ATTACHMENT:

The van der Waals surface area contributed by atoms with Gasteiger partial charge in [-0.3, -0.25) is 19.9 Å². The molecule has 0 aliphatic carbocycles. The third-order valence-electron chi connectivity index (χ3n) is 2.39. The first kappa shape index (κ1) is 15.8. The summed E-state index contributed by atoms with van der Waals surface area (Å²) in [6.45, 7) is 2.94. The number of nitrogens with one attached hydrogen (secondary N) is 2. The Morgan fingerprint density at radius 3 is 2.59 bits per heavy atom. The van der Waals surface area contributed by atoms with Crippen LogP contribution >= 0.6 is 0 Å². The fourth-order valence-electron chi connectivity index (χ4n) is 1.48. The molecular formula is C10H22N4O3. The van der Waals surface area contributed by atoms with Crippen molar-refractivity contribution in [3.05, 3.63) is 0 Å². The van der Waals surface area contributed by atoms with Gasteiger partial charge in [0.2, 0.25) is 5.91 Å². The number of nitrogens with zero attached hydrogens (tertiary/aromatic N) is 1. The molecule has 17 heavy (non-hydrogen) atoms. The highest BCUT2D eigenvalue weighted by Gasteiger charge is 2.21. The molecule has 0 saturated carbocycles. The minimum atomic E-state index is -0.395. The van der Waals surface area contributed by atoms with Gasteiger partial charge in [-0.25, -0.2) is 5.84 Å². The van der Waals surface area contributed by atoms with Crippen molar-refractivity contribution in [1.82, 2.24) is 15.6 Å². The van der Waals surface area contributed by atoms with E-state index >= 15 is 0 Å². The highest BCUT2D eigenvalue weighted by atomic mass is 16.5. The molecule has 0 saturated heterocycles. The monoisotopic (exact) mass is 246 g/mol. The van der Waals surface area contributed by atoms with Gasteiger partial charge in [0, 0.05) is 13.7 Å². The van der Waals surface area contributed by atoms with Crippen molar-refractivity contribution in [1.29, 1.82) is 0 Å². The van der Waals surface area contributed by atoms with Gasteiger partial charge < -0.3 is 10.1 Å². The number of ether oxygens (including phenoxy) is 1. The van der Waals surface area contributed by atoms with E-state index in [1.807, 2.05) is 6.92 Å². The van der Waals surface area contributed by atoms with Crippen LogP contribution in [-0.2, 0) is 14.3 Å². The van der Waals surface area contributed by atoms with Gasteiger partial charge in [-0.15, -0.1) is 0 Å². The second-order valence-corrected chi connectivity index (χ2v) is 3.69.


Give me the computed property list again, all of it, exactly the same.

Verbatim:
The van der Waals surface area contributed by atoms with Gasteiger partial charge in [-0.3, -0.25) is 19.9 Å². The molecule has 0 aliphatic carbocycles. The third-order valence-electron chi connectivity index (χ3n) is 2.39. The first kappa shape index (κ1) is 15.8. The summed E-state index contributed by atoms with van der Waals surface area (Å²) in [6.45, 7) is 2.94. The number of nitrogens with one attached hydrogen (secondary N) is 2. The Morgan fingerprint density at radius 3 is 2.59 bits per heavy atom. The van der Waals surface area contributed by atoms with Crippen LogP contribution >= 0.6 is 0 Å². The fourth-order valence-electron chi connectivity index (χ4n) is 1.48. The molecular formula is C10H22N4O3. The van der Waals surface area contributed by atoms with Crippen molar-refractivity contribution in [3.05, 3.63) is 0 Å². The van der Waals surface area contributed by atoms with Gasteiger partial charge in [0.2, 0.25) is 5.91 Å². The number of nitrogens with zero attached hydrogens (tertiary/aromatic N) is 1. The molecule has 17 heavy (non-hydrogen) atoms. The highest BCUT2D eigenvalue weighted by Gasteiger charge is 2.21. The molecule has 0 saturated carbocycles. The minimum atomic E-state index is -0.395. The van der Waals surface area contributed by atoms with Gasteiger partial charge in [-0.25, -0.2) is 5.84 Å². The van der Waals surface area contributed by atoms with Crippen molar-refractivity contribution in [1.82, 2.24) is 15.6 Å². The van der Waals surface area contributed by atoms with E-state index >= 15 is 0 Å². The highest BCUT2D eigenvalue weighted by atomic mass is 16.5. The molecule has 0 saturated heterocycles. The monoisotopic (exact) mass is 246 g/mol. The van der Waals surface area contributed by atoms with Gasteiger partial charge in [0, 0.05) is 13.7 Å². The van der Waals surface area contributed by atoms with Crippen molar-refractivity contribution in [1.29, 1.82) is 0 Å². The van der Waals surface area contributed by atoms with Gasteiger partial charge < -0.3 is 10.1 Å². The number of ether oxygens (including phenoxy) is 1. The van der Waals surface area contributed by atoms with E-state index in [1.807, 2.05) is 6.92 Å². The van der Waals surface area contributed by atoms with Crippen LogP contribution in [-0.2, 0) is 14.3 Å². The van der Waals surface area contributed by atoms with Gasteiger partial charge in [-0.15, -0.1) is 0 Å². The second-order valence-corrected chi connectivity index (χ2v) is 3.69.